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Θάψος (in Greek)
Tomb of Thapsos6.JPG
Thapsos had a large necropolis of cave tombs with vertical entrance shafts or dromos entry-corridors.
Thapsos is located in Italy
Shown within Italy
LocationPriolo Gargallo, Province of Syracuse, Sicily, Italy
Coordinates37°09′13″N 15°13′46″E / 37.15361°N 15.22944°E / 37.15361; 15.22944Coordinates: 37°09′13″N 15°13′46″E / 37.15361°N 15.22944°E / 37.15361; 15.22944
Site notes
ManagementSoprintendenza BB.CC.AA. di Siracusa
Public accessYes
WebsiteMuseo Archeologico Regionale Paolo Orsi

Thapsos (Greek: Θάψος) was a prehistoric village in Sicily of the middle Bronze Age. It was found by the Italian archaeologist Paolo Orsi on the small peninsula of Magnisi, near Priolo Gargallo. In its vicinity was born the Thapsos culture, one of the most important prehistoric cultures in Sicily (identified with the people of Sicani).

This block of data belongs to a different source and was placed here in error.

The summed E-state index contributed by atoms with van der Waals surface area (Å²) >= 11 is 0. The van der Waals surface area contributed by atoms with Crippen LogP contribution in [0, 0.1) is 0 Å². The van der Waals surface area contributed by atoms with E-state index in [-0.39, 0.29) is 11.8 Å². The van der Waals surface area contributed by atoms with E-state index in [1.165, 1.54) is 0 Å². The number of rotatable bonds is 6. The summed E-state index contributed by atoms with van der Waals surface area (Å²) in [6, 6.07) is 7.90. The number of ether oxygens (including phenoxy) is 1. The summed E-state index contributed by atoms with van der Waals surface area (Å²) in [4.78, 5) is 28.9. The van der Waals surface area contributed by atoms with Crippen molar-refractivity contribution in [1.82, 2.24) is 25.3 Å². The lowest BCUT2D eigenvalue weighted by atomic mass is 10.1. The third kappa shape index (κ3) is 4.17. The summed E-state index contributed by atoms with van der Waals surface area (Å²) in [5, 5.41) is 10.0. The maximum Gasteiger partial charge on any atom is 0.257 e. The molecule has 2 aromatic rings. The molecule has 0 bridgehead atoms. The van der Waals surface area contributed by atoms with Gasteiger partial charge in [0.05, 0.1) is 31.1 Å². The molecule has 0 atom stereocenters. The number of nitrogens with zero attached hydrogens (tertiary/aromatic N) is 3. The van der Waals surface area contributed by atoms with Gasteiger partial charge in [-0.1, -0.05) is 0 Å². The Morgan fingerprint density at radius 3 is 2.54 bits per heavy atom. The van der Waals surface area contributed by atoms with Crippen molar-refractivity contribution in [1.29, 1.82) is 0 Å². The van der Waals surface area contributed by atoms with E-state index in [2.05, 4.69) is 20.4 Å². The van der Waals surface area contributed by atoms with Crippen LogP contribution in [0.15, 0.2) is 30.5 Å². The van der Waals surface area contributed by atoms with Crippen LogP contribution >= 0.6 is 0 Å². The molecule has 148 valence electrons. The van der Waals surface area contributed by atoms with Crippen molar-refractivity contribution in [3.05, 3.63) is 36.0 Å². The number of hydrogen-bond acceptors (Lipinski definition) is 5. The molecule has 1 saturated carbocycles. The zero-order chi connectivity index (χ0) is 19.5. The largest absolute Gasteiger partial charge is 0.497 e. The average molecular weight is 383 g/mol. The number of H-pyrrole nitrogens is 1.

A rock-cut tomb in the necropolis

The site is notable for its village - the first known city in Sicily[citation needed] - and for its rich necropolis. David Abulafia writes:

A settlement at Thapsos, an offshore island in eastern Sicily, offers evidence of a sophisticated, imported culture, Mycenaean in origin. The settlers created a grid-like town with streets up to four metres wide, spacious houses built round courtyards, and tombs full of Late Helladic wares from the Greek lands, suggesting 'a veritable foreign colony on the site'. Indeed, the closest analogy to the layout of the houses in Thapsos is to be found at the other end of the Mycenaean world, on Cyprus, at Enkomi near Famagusta. It is almost as if a blueprint for a trading colony had been created and then transformed into reality at both ends of the Mycenaean world. Thapsos has yielded very many small perfume containers of Mycenaean origin. For it was a centre of industry, specializing in the production of perfumed oils for an 'international' market. But Thapsos was not simply an offshoot of Mycenae. It produced plenty of coarse grey pottery in Sicilian styles, indicating that Thapsos contained a mixed population.[1]

See also[edit]


  1. ^ David Abulafia, The Great Sea:A Human History of the Mediterranean (Oxford University Press, 2011; ISBN 019975263X), pp. 34-35.


External links[edit]